On 8 August 2017 at 16:10, Nicolas Pitre <nicolas.pi...@linaro.org> wrote:
> On Sat, 5 Aug 2017, Ard Biesheuvel wrote:
>> Like arm64, ARM supports position independent code sequences that
>> produce symbol references with a greater reach than the ordinary
>> adr/ldr instructions.
>> Currently, we use open coded instruction sequences involving literals
>> and arithmetic operations. Instead, we can use movw/movt pairs on v7
>> CPUs, circumventing the D-cache entirely. For older CPUs, we can emit
>> the literal into a subsection, allowing it to be emitted out of line
>> while retaining the ability to perform arithmetic on label offsets.
>> E.g., on pre-v7 CPUs, we can emit a PC-relative reference as follows:
>>        ldr          <reg>, 222f
>>   111: add          <reg>, <reg>, pc
>>        .subsection  1
>>   222: .long        <sym> - (111b + 8)
>>        .previous
>> This is allowed by the assembler because, unlike ordinary sections,
>> subsections are combined into a single section into the object file,
>> and so the label references are not true cross-section references that
>> are visible as relocations. Note that we could even do something like
>>        add          <reg>, pc, #(222f - 111f) & ~0xfff
>>        ldr          <reg>, [<reg>, #(222f - 111f) & 0xfff]
>>   111: add          <reg>, <reg>, pc
>>        .subsection  1
>>   222: .long        <sym> - (111b + 8)
>>        .previous
>> if it turns out that the 4 KB range of the ldr instruction is insufficient
>> to reach the literal in the subsection, although this is currently not a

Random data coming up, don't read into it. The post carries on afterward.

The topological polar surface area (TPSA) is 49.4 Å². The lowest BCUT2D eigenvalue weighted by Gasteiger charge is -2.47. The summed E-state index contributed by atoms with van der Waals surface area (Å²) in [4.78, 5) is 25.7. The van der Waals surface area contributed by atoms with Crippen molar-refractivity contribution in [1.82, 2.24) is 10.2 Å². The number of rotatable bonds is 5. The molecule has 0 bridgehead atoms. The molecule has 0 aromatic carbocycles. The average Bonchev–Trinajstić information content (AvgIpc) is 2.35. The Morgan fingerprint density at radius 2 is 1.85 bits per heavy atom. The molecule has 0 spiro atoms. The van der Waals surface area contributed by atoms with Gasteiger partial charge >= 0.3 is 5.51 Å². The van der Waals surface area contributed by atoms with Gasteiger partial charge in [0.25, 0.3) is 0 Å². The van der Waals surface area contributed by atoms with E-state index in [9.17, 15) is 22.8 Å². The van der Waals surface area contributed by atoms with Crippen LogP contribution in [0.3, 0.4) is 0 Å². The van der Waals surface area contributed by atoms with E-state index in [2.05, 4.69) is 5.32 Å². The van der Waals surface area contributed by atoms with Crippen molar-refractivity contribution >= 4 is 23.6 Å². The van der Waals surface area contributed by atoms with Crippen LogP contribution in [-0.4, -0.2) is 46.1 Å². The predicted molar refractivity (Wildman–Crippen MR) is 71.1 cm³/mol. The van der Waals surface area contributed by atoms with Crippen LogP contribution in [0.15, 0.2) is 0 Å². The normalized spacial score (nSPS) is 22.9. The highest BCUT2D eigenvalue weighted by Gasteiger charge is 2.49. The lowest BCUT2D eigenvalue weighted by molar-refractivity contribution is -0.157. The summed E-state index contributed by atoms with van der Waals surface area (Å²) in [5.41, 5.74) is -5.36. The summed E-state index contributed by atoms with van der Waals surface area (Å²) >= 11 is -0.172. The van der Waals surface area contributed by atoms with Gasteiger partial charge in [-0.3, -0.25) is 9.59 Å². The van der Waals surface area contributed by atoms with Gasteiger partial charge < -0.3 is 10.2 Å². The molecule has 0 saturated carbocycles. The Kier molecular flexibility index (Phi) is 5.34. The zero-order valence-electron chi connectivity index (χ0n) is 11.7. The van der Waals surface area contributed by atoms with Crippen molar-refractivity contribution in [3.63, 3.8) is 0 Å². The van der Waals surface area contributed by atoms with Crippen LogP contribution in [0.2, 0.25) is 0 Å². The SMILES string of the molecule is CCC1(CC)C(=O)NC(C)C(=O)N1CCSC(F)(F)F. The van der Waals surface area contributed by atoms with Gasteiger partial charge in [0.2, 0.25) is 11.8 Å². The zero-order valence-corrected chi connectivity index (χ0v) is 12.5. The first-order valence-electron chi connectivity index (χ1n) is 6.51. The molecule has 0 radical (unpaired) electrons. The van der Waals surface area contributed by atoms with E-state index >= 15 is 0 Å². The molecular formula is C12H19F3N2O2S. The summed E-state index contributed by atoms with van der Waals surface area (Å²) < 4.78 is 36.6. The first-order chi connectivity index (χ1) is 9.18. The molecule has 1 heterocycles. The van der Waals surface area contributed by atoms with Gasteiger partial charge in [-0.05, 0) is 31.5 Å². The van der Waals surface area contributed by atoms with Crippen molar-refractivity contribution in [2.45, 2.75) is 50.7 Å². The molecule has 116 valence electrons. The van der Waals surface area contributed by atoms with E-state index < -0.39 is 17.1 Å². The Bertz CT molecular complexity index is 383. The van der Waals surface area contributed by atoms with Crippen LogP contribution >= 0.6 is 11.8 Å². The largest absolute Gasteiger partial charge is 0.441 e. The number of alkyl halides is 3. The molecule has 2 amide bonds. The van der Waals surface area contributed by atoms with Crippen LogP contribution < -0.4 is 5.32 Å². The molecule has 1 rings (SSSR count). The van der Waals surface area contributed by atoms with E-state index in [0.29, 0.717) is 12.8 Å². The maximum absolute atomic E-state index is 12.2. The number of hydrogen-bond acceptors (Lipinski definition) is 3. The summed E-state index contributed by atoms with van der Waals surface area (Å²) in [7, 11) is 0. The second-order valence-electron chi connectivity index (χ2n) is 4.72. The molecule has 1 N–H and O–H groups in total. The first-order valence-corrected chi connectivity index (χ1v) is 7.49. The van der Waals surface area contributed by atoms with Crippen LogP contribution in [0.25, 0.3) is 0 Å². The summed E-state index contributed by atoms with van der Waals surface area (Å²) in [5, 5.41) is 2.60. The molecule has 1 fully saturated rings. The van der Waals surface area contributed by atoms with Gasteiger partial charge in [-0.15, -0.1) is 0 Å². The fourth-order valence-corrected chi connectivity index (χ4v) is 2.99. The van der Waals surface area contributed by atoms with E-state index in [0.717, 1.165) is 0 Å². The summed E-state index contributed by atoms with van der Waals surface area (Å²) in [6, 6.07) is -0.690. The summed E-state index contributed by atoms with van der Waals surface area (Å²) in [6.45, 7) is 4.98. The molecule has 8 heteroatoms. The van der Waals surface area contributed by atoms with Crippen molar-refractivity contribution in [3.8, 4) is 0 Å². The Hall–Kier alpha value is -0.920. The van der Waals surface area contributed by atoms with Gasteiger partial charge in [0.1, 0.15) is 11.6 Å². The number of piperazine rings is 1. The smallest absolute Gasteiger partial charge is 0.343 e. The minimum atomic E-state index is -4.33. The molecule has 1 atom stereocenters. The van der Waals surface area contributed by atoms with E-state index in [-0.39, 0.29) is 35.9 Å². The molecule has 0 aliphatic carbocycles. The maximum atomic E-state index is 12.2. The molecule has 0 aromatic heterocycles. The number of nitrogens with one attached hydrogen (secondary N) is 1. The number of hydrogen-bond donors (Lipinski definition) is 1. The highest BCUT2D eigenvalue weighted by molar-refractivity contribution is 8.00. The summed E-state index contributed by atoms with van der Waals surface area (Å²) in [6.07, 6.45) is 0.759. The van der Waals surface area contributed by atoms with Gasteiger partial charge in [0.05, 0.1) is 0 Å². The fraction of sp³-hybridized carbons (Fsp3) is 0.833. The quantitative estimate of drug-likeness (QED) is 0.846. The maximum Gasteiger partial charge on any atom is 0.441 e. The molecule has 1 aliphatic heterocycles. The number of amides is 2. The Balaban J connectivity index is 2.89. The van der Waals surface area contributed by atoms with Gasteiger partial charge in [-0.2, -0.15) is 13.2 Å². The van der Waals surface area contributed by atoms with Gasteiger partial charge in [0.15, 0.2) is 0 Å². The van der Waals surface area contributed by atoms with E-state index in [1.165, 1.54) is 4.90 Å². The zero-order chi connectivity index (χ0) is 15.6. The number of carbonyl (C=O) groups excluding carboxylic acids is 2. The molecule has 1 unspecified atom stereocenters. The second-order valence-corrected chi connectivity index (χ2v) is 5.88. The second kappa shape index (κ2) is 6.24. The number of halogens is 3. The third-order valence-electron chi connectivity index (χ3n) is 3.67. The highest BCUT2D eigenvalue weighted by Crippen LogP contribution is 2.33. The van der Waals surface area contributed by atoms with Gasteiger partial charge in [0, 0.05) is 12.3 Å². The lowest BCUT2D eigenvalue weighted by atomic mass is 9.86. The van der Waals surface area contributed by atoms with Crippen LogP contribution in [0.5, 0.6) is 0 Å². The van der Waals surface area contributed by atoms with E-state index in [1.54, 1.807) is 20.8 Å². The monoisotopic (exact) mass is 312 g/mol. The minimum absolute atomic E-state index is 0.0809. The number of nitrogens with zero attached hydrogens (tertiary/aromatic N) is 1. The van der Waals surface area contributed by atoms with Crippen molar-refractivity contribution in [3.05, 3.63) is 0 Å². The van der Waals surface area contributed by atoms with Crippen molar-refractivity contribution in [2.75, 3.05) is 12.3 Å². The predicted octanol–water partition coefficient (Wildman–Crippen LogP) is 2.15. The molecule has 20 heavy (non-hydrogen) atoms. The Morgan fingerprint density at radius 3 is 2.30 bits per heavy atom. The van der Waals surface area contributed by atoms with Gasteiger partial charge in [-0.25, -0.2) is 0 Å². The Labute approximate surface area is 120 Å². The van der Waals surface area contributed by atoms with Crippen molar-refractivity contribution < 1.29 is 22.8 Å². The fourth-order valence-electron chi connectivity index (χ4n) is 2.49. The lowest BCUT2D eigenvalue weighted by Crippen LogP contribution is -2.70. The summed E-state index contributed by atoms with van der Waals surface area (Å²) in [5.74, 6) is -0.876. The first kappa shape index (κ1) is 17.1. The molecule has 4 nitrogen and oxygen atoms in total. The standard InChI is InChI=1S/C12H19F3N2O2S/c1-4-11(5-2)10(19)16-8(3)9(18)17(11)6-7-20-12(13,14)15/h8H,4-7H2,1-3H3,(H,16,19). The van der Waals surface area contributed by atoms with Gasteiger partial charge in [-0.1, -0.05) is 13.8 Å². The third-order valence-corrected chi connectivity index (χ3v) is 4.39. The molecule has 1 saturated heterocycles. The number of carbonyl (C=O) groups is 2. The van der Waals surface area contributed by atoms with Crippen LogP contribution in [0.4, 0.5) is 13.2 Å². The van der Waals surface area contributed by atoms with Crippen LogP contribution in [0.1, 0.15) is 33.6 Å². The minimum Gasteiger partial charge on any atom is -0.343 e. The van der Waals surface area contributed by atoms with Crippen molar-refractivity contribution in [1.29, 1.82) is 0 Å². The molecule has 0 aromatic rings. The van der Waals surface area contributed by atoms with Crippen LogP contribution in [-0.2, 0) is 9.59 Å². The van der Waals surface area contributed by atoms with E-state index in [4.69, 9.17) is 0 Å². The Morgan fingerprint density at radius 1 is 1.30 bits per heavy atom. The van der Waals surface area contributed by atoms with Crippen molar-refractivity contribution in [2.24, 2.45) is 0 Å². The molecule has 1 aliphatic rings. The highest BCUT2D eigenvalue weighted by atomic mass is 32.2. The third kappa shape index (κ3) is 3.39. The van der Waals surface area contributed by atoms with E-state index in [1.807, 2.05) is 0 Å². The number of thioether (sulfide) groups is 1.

>> problem (of the 98 objects built from .S files in a multi_v7_defconfig
>> build, only 11 have .text sections that are over 1 KB, and the largest one
>> [entry-armv.o] is 3308 bytes)
>> Subsections have been available in binutils since 2004 at least, so
>> they should not cause any issues with older toolchains.
>> So use the above to implement the macros mov_l, adr_l, adrm_l (using ldm
>> to load multiple literals at once), ldr_l and str_l, all of which will
>> use movw/movt pairs on v7 and later CPUs, and use PC-relative literals
>> otherwise.
> There is no adrm_l definition in this patch.

Ah yes, I played around with it but it becomes a bit clunky so I removed it:

        adrl         <reg1>, 222f
        ldm          <reg1>, {<reg1>, <reg2>}
   111: add          <reg1>, <reg1>, pc
        add          <reg2>, <reg2>, pc
        .subsection  1
   222: .long        <sym1> - (111b + 8)
        .long        <sym2> - (111b + 12)

The adrl pseudo op always assembles to two instructions, so you need 5
instructions while using adr_l twice uses only 4. I am not sure if
eliminating one of the loads would make a huge difference, given that
there are no use cases for adrm_l on hot paths, at least not in this

> Also, might it be better to change mov_l to movl? Tthis looks similar to
> the ARM64 movl pseudo-instruction, and unlike all the other _l variants,
> this is not producing a pc relative result.

On arm64, we have mov_q for a 64-bit absolute load, and I thought
mov_l was less confusing than mov_w. In general, I like the underscore
in the middle because on the one hand, it looks like a ordinary
mnemonic but on the other hand, it is obvious that it is not a true
instruction. mov_abs perhaps?

> Talking about the _l suffix: I wonder if this could be more meaningful,
> like _rel maybe? At least in the adr_l case, this could easily be
> confused with adrl.

On arm64, we have ldr_l, str_l and adr_l as well, and I usually try to
align between ARM and arm64 if I can.

> Otherwise I like it pretty much.

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